Don’t let your preamble doom your claim construction
- Mar 9 2015 |
- Category: News
Take care when drafting preambles and summaries in U.S. patent applications. The Federal Circuit recently reminded practitioners of the pitfalls in these areas in the recently decided Pacing Technologies, LLC v. Garmin International, Inc. (“Pacing“). In Pacing the Federal Circuit affirmed a district court’s grant of summary judgment of noninfringement to Garmin based on a finding that terms in the preamble were elements of the claim, and that the specification included specific language which narrowed the interpretation of those claim elements from the preamble.
Claim 25 of U.S. Patent No. 8,101,843 (“the ‘843 patent”), the only asserted independent claim, recited (emphasis added in Federal Court decision):
A repetitive motion pacing system for pacing a user comprising:
a web site adapted to allowing the user to preselect from a set of user-selectable activity types an activity they wish to perform and entering one or more target tempo or target pace values corresponding to the activity;
a data storage and playback device; and
a communications device adapted to transferring data related to the pre-selected activity or the target tempo or the target pace values between the web site and the data storage and playback device.
In its holding, the Federal Circuit concluded that the term “playback device” in claim 25 of the ‘843 patent should be interpreted as “a device capable of playing audio, video, or a visible signal” and further, based on the language of the preamble required “a system for providing a sensible output for setting the pace or rate of movement of a user in performing a repetitive motion activity.” Slip op. at 8.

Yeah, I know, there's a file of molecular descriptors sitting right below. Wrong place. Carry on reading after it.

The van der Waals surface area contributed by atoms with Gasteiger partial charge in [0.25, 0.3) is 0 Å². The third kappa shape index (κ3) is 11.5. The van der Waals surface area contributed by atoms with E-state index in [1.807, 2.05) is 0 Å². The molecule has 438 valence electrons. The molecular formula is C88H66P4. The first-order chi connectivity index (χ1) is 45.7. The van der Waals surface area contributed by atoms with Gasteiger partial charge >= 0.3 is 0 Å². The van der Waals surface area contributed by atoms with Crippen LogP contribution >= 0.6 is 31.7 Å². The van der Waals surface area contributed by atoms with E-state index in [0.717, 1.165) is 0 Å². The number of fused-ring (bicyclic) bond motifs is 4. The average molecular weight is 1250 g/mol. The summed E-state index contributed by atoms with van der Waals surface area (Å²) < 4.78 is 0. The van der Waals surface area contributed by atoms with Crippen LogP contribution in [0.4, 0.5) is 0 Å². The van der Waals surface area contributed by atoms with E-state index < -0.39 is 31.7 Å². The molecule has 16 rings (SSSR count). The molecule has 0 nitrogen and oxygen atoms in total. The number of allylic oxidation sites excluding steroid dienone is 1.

The Federal Circuit started its de Novo analysis noting that, although preamble language that merely stated the purpose of an invention was generally not treated as limiting claim scope, “[w]hen limitations in the body of the claim rely upon and derive antecedent basis from the preamble, then the preamble may act as a necessary component of the claimed invention.” Slip op. at 5 (citing Eaton Corp. v. Rockwell Int’l Corp., 323 F.3d 1332, 1339 (Fed. Cir. 2003)). In this case, the term “user” in the preamble provided antecedent basis for that term in the body of claim 25 and “repetitive motion pacing system” in the body of dependent claim 28. The court held that the preamble of claim 25 is limiting “because the preamble terms ‘user’ and ‘repetitive motion pacing system’ provide antecedent basis for and are necessary to understand positive limitations in the body of the claims in the ‘843 patent.” Slip op. at 5. The primary upshot of this portion of the holding was to find that “repetitive motion pacing system” must be interpreted as a positive recitation of claim 25, and thus to infringe claim 25 an accused device would necessarily require such a feature. Slip op. at 5.
It is in the interpretation of the term “repetitive motion pacing system” and its interrelation with the term “playback device,” that the Federal Circuit ended the patentee’s hopes of a successful outcome. In considering the claims terms, the court noted that while “[t]he plain and ordinary meaning of the phrase ‘repetition motion pacing system for pacing a user’ does not require the claimed system to pace the user by playing back the pace information using a tempo, . . . claim terms are construed in light of the specification and prosecution history, not in isolation.” Slip op. at 5-6 (citingPhillips v. AWH Corp., 415 F.3d 1303, 1313 (Fed. Cir. 2005) (en banc.)).